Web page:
The Arizona Independent Redistricting Commission (“AIRC”) is a constitutional entity with powers and duties set forth in Article IV, Part 2, Section 1 of the Arizona Constitution. Section 1(13) states that all action of the ARIC requires “three or more affirmative votes” and that “[w]here a quorum is present, the [AIRC] shall conduct business in meetings open to the public.”
Arizona’s open meeting statute, A.R.S. §§ 38-431 to -431.09, (the “OML”) contains a set of open-meeting regulations that are generally applicable to public bodies. The statute also gives the Attorney General various powers to investigate alleged violations of the OML, including the ability to issue civil investigative demands (“CIDs”) for testimony under oath and production of documents.
In August 2011, the Arizona Attorney General issued CIDs to the commissioners of the Arizona Independent Redistricting Commission (“AIRC”) purportedly to investigate alleged violations of the OML. The dispute concerned communications that allegedly occurred during the process of hiring a mapping consultant. Some commissioners refused to comply; the Attorney General filed a petition for enforcement of the CIDs.
The AIRC then filed a complaint seeking an injunction to stop the investigation and a declaration that (1) the OML did not apply to the AIRC because it was governed by a separate constitutional open meeting provision and (2) the CIDs sought information protected by legislative privilege. The Attorney General moved to dismiss, arguing that the AIRC lacked capacity to sue in this context. After consolidation and cross-motions for summary judgment, the superior court awarded the AIRC and the commissioners summary judgment. In addition to declaratory relief, the superior court enjoined the investigation because the State failed to show that there was “reasonable cause to believe there may have been a violation” of the OML. In its final signed judgment, the superior court found that “there is no basis for the prosecution of the investigative demands.” The State appealed.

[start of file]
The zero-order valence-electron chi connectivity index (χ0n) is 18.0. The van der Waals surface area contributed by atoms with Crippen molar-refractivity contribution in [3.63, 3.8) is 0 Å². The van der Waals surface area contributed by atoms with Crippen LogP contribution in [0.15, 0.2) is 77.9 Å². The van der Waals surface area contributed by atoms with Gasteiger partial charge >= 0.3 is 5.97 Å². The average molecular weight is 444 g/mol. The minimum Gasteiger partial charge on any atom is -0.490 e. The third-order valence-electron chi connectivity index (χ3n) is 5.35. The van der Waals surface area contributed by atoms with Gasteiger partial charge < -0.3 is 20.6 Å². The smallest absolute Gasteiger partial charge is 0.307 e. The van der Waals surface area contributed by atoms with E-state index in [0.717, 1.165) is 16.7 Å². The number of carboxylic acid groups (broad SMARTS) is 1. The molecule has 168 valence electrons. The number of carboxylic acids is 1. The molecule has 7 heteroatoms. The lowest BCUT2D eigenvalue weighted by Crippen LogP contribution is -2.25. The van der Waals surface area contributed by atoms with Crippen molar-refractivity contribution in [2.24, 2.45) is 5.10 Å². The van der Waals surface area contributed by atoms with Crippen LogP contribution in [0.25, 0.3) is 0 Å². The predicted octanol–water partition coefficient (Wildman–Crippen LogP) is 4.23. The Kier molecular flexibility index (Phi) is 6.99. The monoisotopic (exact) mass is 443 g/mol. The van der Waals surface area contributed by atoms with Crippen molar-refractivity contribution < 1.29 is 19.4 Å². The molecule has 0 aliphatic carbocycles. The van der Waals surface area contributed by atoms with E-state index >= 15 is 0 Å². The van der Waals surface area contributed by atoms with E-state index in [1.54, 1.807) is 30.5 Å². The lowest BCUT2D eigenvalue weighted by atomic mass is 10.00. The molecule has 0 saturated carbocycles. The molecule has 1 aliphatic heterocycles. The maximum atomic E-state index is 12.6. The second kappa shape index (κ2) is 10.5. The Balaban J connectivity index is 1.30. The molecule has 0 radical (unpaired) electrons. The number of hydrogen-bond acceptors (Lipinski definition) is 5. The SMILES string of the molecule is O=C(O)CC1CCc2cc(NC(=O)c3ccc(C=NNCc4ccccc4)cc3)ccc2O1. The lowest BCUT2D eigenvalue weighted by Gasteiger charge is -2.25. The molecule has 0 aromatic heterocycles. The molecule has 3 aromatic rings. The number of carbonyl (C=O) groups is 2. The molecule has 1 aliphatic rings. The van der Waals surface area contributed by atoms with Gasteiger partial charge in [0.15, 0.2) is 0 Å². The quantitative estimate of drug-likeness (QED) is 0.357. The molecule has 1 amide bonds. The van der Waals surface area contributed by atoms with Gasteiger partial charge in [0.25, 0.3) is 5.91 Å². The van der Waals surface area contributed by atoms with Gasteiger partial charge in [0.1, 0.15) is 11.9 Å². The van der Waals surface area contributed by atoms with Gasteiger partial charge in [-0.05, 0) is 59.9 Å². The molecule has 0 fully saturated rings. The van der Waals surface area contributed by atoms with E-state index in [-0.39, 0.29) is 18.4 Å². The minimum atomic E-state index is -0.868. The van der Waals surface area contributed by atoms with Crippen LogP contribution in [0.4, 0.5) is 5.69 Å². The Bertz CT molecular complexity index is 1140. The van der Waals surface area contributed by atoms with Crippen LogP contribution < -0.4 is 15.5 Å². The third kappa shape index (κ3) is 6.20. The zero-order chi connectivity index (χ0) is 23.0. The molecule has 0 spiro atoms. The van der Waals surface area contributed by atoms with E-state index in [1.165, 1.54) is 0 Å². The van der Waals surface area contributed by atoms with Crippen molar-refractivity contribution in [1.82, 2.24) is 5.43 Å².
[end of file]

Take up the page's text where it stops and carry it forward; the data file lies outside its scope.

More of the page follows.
The Court of Appeals reversed some of the lower court’s legal conclusions but affirmed the injunction against the investigation, holding that neither the Attorney General nor the County Attorney could continue the earlier investigation.
First, the Court affirmed that the AIRC has capacity to sue, rejecting the State’s argument that the court lacked jurisdiction to entertain the AIRC’s complaint. Because the constitution specifically grants the AIRC the ability to sue in some specific circumstances, “the constitution necessarily contemplates the [AIRC’s] capacity to sue and be sued.” Furthermore, the commissioners unquestionably had standing and capacity to sue, and they joined in the AIRC’s motions.
Second, the Court held that the OML applied to the AIRC in general and that any specifically incompatible provisions would be severable. In general, the legislature is authorized to pass laws on any issue unless the constitution expressly or implicitly prohibits the legislative act in question. The AIRC argued that the constitution implicitly limited the legislature’s power to subject the commission to the OML for several reasons, all of which the Court rejected.
The Court held that it did not matter that the constitution did not expressly grant the legislature authority to regulate the AIRC. Although the constitution makes other commissions (e.g., the Corporation Commission) expressly subject to legislation, the comparison with those different commissions was “minimally informative.”
Furthermore, AIRC contended that the constitution implicitly limited the legislature’s power because the constitution makes the provisions governing the AIRC “self-executing,” the constitution provides the AIRC with its own separate open meeting provision, and the primary purpose of the AIRC was to make the redistricting process independent from the partisan legislature. See Ariz. Const. art. IV, pt. 2, § 1(12), (17). The Court reasoned that the OML does not “purport to inhibit or interfere with the redistricting process, which is the core function of the [AIRC] and purpose for its independence from the legislature.” Specifically, the Court held that complying with the OML’s various requirements for public meetings would not unduly burden the AIRC’s independence or its ability to complete the redistricting process.